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Does The GrowBox Container Garden System Work?

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GrowBox planters growing on Shawna Coronado's balcony
GrowBox illustration

Grow Boxes – do they work? Planting a garden in the drought filled water-starved wilds of suburbia can be a challenge.  In Chicagoland, for instance, we had hot temperatures of 95 degree Fahrenheit and higher with nearly three months of drought. I stepped outside my front door and my eyelids melted onto my eyeballs and I had trouble blinking when the temps got up to 102. I wish I were kidding.

With this in mind, any genius planting solution which enables a gardener to water less is worth its weight in gold. I, however, am not big on gimmicks and want the REAL DEAL. Just like you, I want a drought tolerant planting solution that really works and that is so simple anyone could use it. I met Ken McDowell, a rep from the company a while back. Ken sent out a few GrowBoxes to me saying how “miraculous” they were. (FYI – this was at no cost.) I laughed heartily and rolled my eyes in disbelief but agreed to give them a try.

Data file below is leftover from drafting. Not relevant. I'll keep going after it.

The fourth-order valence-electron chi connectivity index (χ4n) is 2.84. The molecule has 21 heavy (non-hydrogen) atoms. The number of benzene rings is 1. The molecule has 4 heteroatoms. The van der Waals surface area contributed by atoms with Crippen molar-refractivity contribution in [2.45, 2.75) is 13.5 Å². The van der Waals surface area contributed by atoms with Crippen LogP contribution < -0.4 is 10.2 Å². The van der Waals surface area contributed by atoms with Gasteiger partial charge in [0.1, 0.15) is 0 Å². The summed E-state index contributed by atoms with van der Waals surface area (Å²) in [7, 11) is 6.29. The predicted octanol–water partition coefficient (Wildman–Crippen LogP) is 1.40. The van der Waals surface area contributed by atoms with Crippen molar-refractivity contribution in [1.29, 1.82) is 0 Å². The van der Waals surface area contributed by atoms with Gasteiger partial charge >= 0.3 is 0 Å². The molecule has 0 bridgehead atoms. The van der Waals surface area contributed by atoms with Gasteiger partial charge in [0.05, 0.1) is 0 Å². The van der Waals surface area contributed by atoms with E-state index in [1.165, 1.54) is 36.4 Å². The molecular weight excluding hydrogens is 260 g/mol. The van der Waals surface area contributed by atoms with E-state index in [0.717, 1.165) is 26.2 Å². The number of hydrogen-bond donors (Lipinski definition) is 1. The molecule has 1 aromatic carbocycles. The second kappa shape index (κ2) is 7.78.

GrowBox Pre Planting System
GrowBox Organic Mechanic Soil Adding


  1. Fill the GrowBox with your favorite potting soil (I use this SECRET MIX) and lay a row of fertilizer down the middle of the planter on top of the soil.
  2. Cut holes for your plants (following the directions for planting by numbers included with the container) and lay the planting patch over the top of the soil and fertilizer.
  3. Plant your plants and add water. Keep the water reservoir filled with water throughout the growing season.

I added a secret ingredient to the containers – I was concerned that the fill hole was open so mosquitoes could lay eggs in the standing water. I created a hole cover by cutting up an old planter liner and stuffing a bit of the liner into each container hole. It was an easy solution instead of spending money on a mosquito dunk. According to the comapny, the boxes are made from restaurant grade plastics, so are safe to grow vegetables in.

GrowBox Prevent Mosquitoes Stuffing

The Results of the Grow Box System Container Garden Experiment

Are you ready for the shocker? THE GROW BOX SYSTEM WORKS. I only watered the system planters once every two weeks – three weeks if we had a rain in mild summer temperatures. In hot summer temperatures I have been filling the reservoirs about once every week and a half. All the other plants in my garden have had to be watered heavily once every other day or so. The lettuce in the Grow Box is twice as large as my other lettuces because they have a constant source of water.

My only qualm – besides the potential for mosquitoes – about the design of the planter is I am not fond of reading the lettering of the soil cover. It is unattractive. Up on my balcony where no one dares go it was okay, but I flipped it upside down to the wordless side for the planters next to my main pathway. However, I found out that if it rains the reverse side of the cover gets a bit moldy and unattractive. Grow Box Management – I think you should have the planting by numbers printed on the back side of the liner, not the top side. It would be more attractive.